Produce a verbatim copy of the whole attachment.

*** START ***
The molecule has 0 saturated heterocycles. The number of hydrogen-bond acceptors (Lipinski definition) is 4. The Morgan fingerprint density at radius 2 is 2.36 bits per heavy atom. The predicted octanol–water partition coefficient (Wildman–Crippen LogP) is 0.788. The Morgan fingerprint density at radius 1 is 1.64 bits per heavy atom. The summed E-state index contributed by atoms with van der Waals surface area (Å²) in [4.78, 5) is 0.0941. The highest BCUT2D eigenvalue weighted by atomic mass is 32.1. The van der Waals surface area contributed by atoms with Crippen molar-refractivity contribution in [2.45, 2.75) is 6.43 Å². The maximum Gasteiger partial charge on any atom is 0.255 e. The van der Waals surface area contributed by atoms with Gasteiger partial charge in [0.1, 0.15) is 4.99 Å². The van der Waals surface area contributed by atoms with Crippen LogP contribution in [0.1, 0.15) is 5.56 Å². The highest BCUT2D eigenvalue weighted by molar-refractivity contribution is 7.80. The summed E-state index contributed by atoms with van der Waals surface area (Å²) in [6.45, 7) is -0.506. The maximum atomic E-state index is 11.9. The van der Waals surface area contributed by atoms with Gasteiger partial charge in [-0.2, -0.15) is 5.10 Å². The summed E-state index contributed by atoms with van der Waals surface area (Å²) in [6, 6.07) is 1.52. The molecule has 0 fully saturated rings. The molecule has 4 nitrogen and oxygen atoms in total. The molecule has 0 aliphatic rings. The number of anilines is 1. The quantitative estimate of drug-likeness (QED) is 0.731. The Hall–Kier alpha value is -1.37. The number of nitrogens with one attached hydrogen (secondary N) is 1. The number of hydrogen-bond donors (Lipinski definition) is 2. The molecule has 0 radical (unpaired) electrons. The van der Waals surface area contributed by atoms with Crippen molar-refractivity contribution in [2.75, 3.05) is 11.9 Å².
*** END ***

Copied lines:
The molecule has 0 saturated heterocycles. The number of hydrogen-bond acceptors (Lipinski definition) is 4. The Morgan fingerprint density at radius 2 is 2.36 bits per heavy atom. The predicted octanol–water partition coefficient (Wildman–Crippen LogP) is 0.788. The Morgan fingerprint density at radius 1 is 1.64 bits per heavy atom. The summed E-state index contributed by atoms with van der Waals surface area (Å²) in [4.78, 5) is 0.0941. The highest BCUT2D eigenvalue weighted by atomic mass is 32.1. The van der Waals surface area contributed by atoms with Crippen molar-refractivity contribution in [2.45, 2.75) is 6.43 Å². The maximum Gasteiger partial charge on any atom is 0.255 e. The van der Waals surface area contributed by atoms with Gasteiger partial charge in [0.1, 0.15) is 4.99 Å². The van der Waals surface area contributed by atoms with Crippen LogP contribution in [0.1, 0.15) is 5.56 Å². The highest BCUT2D eigenvalue weighted by molar-refractivity contribution is 7.80. The summed E-state index contributed by atoms with van der Waals surface area (Å²) in [6.45, 7) is -0.506. The maximum atomic E-state index is 11.9. The van der Waals surface area contributed by atoms with Gasteiger partial charge in [-0.2, -0.15) is 5.10 Å². The summed E-state index contributed by atoms with van der Waals surface area (Å²) in [6, 6.07) is 1.52. The molecule has 0 fully saturated rings. The molecule has 4 nitrogen and oxygen atoms in total. The molecule has 0 aliphatic rings. The number of anilines is 1. The quantitative estimate of drug-likeness (QED) is 0.731. The Hall–Kier alpha value is -1.37. The number of nitrogens with one attached hydrogen (secondary N) is 1. The number of hydrogen-bond donors (Lipinski definition) is 2. The molecule has 0 radical (unpaired) electrons. The van der Waals surface area contributed by atoms with Crippen molar-refractivity contribution in [2.75, 3.05) is 11.9 Å².